Chris Anthony

p p p Loving the new works of award-winning Los Angeles photographer Chris Anthony (previously-blogged). So amazing. Love the Venice series. p p

Jason Chan

jason1 jason1 Anime-inspired art again, you say?? I say, why not??!! Especially coming from Massive Black's very own concept artist Jason Chan. I have a feeling I'll be featuring more artist from this company's talent pool in the future. jason1 jason1 jason1

Sam Spenser


' Bloom ' by artist Sam Spencer. Photos via Jessica Rolland.

p p

Ribbon Coat Rack

p Inspired by a Ribbon blowing in the wind, Ribbon is a wall-mounted coat rack. Successfully merging function and art, when in use it holds up to 5 coats and scarves, but by itself is wall art. Link here. p

Ed Bisese

o p p

I adore the paintings of artist Ed Bisese. Lots more to see at his website.


Chris Dorosz

p p p p " Out of material discovery I began to regard the primacy of the paint drop, a form that takes shape not from a brush or any human-made implement or gesture, but purely from its own viscosity and the air it falls through, as analogous to the building blocks that make up the human body (DNA) or even its mimetic representation (the pixel). With this in mind I’ve been working towards creating a narrative of materials as the groundwork to explore changing ideas of human physicality in an age pushing towards virtual reality. " - Chris Dorosz p detail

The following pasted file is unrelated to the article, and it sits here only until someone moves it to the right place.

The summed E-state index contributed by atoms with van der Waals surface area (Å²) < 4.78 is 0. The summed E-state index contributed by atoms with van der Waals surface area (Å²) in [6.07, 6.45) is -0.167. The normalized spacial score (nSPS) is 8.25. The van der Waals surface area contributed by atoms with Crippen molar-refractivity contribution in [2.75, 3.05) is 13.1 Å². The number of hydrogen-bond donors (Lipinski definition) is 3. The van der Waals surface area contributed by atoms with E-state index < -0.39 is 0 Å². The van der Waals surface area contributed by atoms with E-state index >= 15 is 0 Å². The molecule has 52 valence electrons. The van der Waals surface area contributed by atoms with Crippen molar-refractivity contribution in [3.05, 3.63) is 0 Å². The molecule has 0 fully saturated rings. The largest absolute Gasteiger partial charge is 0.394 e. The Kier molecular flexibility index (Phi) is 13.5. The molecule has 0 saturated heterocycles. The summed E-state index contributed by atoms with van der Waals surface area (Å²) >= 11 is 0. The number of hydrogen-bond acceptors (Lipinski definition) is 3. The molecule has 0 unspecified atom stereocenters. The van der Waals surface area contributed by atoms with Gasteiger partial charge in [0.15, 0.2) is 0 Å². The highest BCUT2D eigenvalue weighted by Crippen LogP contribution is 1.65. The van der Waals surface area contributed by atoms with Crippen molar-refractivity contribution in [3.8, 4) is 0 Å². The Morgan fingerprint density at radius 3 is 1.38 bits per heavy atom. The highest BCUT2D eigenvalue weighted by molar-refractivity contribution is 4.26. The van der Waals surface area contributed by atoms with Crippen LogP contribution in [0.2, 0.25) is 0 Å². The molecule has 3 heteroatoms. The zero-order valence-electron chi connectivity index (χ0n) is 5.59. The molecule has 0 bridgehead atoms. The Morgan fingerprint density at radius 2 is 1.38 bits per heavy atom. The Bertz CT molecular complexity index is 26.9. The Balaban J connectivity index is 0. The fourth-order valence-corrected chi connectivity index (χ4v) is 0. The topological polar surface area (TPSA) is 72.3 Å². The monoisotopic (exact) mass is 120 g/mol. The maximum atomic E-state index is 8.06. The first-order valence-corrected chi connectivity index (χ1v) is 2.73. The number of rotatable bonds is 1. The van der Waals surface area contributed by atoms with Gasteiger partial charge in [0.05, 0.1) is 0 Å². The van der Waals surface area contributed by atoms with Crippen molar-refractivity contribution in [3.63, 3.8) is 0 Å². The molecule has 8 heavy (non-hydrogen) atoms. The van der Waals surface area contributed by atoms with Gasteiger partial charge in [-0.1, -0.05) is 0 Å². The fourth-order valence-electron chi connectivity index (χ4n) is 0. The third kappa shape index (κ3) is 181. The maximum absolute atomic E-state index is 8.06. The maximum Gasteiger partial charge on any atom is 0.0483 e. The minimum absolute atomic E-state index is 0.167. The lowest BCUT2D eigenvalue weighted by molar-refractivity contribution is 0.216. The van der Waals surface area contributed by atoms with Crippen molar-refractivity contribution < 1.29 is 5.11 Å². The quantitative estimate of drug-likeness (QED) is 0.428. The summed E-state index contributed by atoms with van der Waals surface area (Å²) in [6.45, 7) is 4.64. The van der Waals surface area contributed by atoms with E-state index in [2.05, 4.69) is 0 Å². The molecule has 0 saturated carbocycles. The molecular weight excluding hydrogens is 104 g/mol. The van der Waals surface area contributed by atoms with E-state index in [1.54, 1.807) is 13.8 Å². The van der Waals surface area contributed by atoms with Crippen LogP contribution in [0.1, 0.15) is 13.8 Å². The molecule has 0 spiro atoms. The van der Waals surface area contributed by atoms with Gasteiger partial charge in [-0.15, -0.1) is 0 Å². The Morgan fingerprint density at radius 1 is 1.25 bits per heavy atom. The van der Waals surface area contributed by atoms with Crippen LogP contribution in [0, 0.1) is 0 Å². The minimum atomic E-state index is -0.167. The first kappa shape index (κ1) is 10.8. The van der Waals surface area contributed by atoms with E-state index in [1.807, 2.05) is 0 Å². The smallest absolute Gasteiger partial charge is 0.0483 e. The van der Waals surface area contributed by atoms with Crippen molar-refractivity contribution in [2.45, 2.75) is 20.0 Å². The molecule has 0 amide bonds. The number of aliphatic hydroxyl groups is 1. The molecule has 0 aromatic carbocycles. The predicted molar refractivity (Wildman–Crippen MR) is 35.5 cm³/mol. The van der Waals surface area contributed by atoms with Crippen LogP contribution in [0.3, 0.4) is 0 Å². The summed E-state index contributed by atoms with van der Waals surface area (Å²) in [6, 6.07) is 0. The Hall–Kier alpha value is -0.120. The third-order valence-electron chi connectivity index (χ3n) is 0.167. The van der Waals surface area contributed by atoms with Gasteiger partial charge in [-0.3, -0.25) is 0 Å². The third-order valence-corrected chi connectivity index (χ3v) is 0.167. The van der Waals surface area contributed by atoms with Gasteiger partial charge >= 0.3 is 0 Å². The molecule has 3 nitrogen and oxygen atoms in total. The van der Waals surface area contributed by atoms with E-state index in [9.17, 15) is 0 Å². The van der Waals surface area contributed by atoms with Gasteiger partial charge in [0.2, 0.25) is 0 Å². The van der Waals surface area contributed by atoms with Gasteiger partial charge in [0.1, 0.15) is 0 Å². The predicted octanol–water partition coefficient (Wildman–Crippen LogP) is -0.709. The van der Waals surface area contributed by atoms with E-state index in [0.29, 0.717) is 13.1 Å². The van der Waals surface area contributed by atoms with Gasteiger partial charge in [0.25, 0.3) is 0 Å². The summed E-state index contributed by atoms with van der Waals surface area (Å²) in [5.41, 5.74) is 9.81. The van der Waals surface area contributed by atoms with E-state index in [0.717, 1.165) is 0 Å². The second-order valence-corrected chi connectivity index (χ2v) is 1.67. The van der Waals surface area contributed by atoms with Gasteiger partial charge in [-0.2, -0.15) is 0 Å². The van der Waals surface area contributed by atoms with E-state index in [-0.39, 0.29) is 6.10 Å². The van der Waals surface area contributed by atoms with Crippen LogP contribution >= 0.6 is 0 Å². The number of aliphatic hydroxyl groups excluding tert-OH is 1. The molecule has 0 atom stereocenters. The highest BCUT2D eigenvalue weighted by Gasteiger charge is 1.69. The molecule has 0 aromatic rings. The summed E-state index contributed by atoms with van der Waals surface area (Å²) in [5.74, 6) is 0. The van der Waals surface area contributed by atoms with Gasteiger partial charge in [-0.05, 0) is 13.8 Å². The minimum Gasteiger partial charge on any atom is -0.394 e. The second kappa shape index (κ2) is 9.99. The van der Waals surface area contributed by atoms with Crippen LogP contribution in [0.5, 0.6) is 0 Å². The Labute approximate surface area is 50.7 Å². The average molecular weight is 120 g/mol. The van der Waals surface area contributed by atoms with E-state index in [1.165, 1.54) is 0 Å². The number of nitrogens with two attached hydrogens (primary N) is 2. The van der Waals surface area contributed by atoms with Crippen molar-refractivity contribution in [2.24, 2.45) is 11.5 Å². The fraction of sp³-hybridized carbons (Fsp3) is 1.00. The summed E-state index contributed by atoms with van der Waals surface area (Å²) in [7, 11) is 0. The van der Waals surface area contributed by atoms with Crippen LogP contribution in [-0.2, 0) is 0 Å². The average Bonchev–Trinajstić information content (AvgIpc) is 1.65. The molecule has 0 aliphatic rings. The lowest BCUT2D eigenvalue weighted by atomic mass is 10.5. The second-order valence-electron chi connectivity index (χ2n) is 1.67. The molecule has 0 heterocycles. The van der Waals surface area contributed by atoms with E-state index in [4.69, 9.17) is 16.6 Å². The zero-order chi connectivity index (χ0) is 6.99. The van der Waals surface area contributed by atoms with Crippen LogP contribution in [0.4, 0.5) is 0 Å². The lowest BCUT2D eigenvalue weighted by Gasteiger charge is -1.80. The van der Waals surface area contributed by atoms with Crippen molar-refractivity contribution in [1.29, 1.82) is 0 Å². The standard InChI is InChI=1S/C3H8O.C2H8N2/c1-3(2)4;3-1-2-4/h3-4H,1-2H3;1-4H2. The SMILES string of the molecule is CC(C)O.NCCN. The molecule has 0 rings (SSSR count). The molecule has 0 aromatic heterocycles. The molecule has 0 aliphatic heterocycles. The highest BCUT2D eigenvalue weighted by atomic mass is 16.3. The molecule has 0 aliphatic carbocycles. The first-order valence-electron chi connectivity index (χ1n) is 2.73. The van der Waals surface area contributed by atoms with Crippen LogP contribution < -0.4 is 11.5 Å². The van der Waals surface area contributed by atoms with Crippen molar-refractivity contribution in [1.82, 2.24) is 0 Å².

Hellen Jo

p p

Check out these watercolor illustrations by comic book artist Hellen Jo.

p p

William Lamson

p p p ' William Lamson is an artist living and working in Brooklyn. His work is in the collections of the Brooklyn Museum and the Dallas Museum of Art, and he has shown at P.S. 1, Franklin Art Works in Minneapolis, and Marty Walker Gallery in Dallas. ' (via Pierogi) p p

David Kassan

p p p p " My work is a way of meditation, a way of slowing down time though the careful observation of overlooked slices of my environment. It is the subtlety of emotion in my acquaintances that inhabit the aforementioned environment which intrigues me. My paintings strive for reality, a chance to mimic life in both scale and complexity. The viewer is given an eye level perspective of the subject. A view that is unbiased and in its most raw condition. It is my intent to control the medium of oil paint so that it is not part of the viewer to subject equation. The image stands alone without evidence of the artist. I displace textures from their natural environment by moving them out of the context they exist in. Taking the abstract form from the streets where they get lost and moving them into the gallery space where they can be contemplated as accidental abstractions. " - David Kassan p